In a phone interview with LockerRoom, Pouri-Lane insists she was not aware of any issues with the accused coach, Peter Charles Berry, at the time she sent the email. She later emails to say the nearest NZUWO affiliated club to Christchurch is, in fact, in Rangiora. That club, however, at the time of writing, is not listed on NZUWO’s directory.

“I don't want to be a part of a toxic environment and train with negative and hateful people who don't even have the required skills to be involved in quality training, as well as refuse to learn it,” says Korzh of Pouri-Lane’s instruction.

“So I find that statement very pathetic and a form of mockery.”

If this article were a game-show, you’d see the next words coming. You probably do, anyway: but wait, there’s more.

DAMNED IF YOU DO, DAMNED IF YOU DON’T

If there is one thing in this world that Anastasiya Korzh and Marlene Pouri-Lane agree on, it’s that the rule requiring athletes to enter their continental championships to gain eligibility for world championship competition is counter-productive.

That sentence is carefully worded – it doesn’t describe the rule as UWW’s rule because Anastasiya and Dmitri Korzh don’t fully accept that it is. And it doesn’t use the word ‘compete’, because entering the Oceania championships, and competing in them, are often enough not the same things.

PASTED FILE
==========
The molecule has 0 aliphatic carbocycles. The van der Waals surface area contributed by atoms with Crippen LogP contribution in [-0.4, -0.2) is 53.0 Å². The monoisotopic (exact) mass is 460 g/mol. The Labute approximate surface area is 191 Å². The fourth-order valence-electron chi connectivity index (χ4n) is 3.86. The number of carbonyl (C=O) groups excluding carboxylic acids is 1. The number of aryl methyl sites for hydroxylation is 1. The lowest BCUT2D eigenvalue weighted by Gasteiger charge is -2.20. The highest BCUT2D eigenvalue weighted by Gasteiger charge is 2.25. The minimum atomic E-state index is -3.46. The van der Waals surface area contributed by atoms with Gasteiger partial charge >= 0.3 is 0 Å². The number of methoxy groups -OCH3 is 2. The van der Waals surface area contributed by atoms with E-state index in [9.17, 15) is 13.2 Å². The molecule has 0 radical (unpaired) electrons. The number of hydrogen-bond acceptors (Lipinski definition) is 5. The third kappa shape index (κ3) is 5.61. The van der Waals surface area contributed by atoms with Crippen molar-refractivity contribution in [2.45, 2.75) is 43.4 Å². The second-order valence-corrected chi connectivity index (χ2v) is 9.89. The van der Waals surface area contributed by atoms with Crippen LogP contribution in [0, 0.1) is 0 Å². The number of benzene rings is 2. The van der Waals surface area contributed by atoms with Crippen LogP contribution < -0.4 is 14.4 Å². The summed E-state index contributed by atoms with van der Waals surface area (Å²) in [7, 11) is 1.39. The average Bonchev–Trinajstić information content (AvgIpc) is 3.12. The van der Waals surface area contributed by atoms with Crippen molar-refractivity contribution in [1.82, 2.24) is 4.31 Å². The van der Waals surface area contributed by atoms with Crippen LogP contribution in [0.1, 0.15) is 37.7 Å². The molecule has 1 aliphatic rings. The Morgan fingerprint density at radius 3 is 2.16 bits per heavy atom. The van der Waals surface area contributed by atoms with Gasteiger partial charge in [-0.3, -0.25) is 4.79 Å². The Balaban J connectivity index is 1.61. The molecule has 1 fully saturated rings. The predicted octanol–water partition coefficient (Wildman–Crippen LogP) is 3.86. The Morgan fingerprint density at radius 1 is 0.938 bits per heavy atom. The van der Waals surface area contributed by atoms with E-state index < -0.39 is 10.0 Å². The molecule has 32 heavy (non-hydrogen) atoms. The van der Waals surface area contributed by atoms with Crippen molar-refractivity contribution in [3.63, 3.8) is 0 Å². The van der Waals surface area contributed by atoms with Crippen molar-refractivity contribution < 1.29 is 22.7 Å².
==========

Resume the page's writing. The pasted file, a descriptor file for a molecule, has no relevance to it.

Had Korzh complied with Pouri-Lane’s direction this year, she would have claimed the Oceania title unopposed, as no other athlete entered her division – a fairly common occurrence. She would have also been required to make a return flight to Nauru to claim her medal.

As an entirely self-funded athlete, Korzh has limited financial resources. The many thousands of dollars it would have cost her to make the pointless trip to Nauru would have had to come from money allocated to pay for her trip to Estonia.

So to recap: Korzh was informed quite categorically by NZOWU that to be eligible to compete in Estonia she must comply with a direction that would mean she would not be able to compete in Estonia.

That regulation couldn’t be more of a Catch-22 had it been drawn up by Joseph Heller.

“We’ve had that argument with UWW as well, but it doesn’t make any difference,” says Pouri-Lane of the regulation.

“They don’t recognise things like the cost for us to travel to Nauru or Tahiti. We have been trying to express things like that to United World Wrestling, but we haven’t done a great job of it.

“We are still bound by the regulations.”

And by ‘we’, Pouri-Lane means every Kiwi wrestler wanting to compete at the world championships. It might well be the case that the rule is inconvenient for all, however for Korzh the reality is that the outcome is the same whether she complies with it not: she competes against nobody – and once again it is her sport’s national body ensuring that it is the case.

“Go there and do what? asks Korzh. “I don’t get any experience – I only spend money, time and effort travelling there, while not concentrating on my training.”

There is a bit of history, as it happens, when it comes to NZOWU acting in a way that prevents Korzh from taking to the mat.